The imbalance of volume can play tricks with intonation, so that when listening to a recording of one’s playing it can be disconcerting to find that the entire tonality is a little too high or low. Recording one’s practice or performance is an invaluable self-monitoring and should be employed by all students. The tampura, or electronic tempura, needs to be kept as near as possible to the performer and for this (unless it’s battery powered) it is essential for all performers to bring an extension cord with them to any perfomance, or run the risk of being separated from their tampura/drone by some distance, a sure recipe for a besura (out of tune ) performance.


Embouchure, which is the author of tonal quality, is the personal signature of the bansuri, the individuality of the player which can often be recognized by the playing of a single note. It is the part of flute-playing which is, by its nature the most self-taught and developed, and the least susceptible to instruction given by a teacher. The student needs to develop it by his/her own efforts and experimentation. It takes time. Many students, especially these who already play western concert flute, quickly gain control over the mechanics of the bansuri, and play pieces quite comfortably and fluently – but they are disappointed to find that at first, their playing of Indian music doesn’t actually sound like Indian music.
All that can be said here is, that if they know the sound they aspire to (not necessarily of a bansuri, it could be a vocalist) and they strive to reproduce this sound, then eventually through a mysterious and subtle process the embouchure will develop and adapt to produce this sound - but it is a lengthy process and can take years. It is not tho product of mega-practice routines or crash courses.
The main difference between a metal flute and a bansuri, is that the bansuri demands a highly focussed embouchure, to produce the tonal quality, the expression and the intonation particular to indian music. It is a gradual process to develop this sound, and listening to classical music on a regular basis is an essential part of a students practice.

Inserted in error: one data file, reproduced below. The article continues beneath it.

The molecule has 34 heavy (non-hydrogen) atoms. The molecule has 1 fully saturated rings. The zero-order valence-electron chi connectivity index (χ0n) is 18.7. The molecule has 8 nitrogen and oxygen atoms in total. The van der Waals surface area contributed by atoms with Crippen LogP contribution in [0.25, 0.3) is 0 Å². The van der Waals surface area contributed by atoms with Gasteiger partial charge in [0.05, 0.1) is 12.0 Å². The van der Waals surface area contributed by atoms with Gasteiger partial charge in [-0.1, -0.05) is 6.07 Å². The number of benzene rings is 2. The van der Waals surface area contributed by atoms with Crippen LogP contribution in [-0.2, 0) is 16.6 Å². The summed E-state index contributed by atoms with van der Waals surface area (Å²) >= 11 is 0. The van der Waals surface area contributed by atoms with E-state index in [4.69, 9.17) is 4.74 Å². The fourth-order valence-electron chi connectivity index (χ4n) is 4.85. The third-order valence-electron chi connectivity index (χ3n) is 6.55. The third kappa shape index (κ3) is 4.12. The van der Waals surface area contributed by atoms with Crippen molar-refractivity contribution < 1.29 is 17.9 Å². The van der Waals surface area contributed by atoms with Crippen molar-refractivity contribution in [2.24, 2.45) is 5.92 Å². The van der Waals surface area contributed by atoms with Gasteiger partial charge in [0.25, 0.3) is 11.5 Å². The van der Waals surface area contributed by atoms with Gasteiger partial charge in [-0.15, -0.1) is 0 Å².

The other reason to develop this kind of blowing is that bamboo by its nature produces a much more breathy sound than metal. Unlike bamboo flutes of some other musical traditions where the sound of breath actually constitutes part of the musical expression, in indian music it is not considered attractive and should be reduced to a minimum. There is a tone-to-noise(breath) ratio which can only be kept to its maximum by powerful blowing, and a concentrated and focused embouchure.This ratio can be controlled or exploited by adjusting the angle of the blowing hole to the mouth. There are basically two kinds of tone available to the player, and the bigger the flute, the more this contrast is evident. They are the open sound and the closed sound. The open sound is produced by turning the blowing hole away from the mouth. The sound produced, is broader, louder and breathier. The closed sound is produced by turning the blowing hole inwards. The sound produced, is softer, sweeter, more focused and much less in volume. Both kinds of sound require very different-and contrasting kinds of embouchure, and both kinds of sound can be employed by the player for expressive purposes. Another reason why the two extremes of embouchure should be part of a players regular practice is that the bansuri, not being a tunable instrument, always needs embouchure adjustments to be made when playing with other musicians, even when the other instruments can be tuned, and even more so when they cannot - as with the harmonium.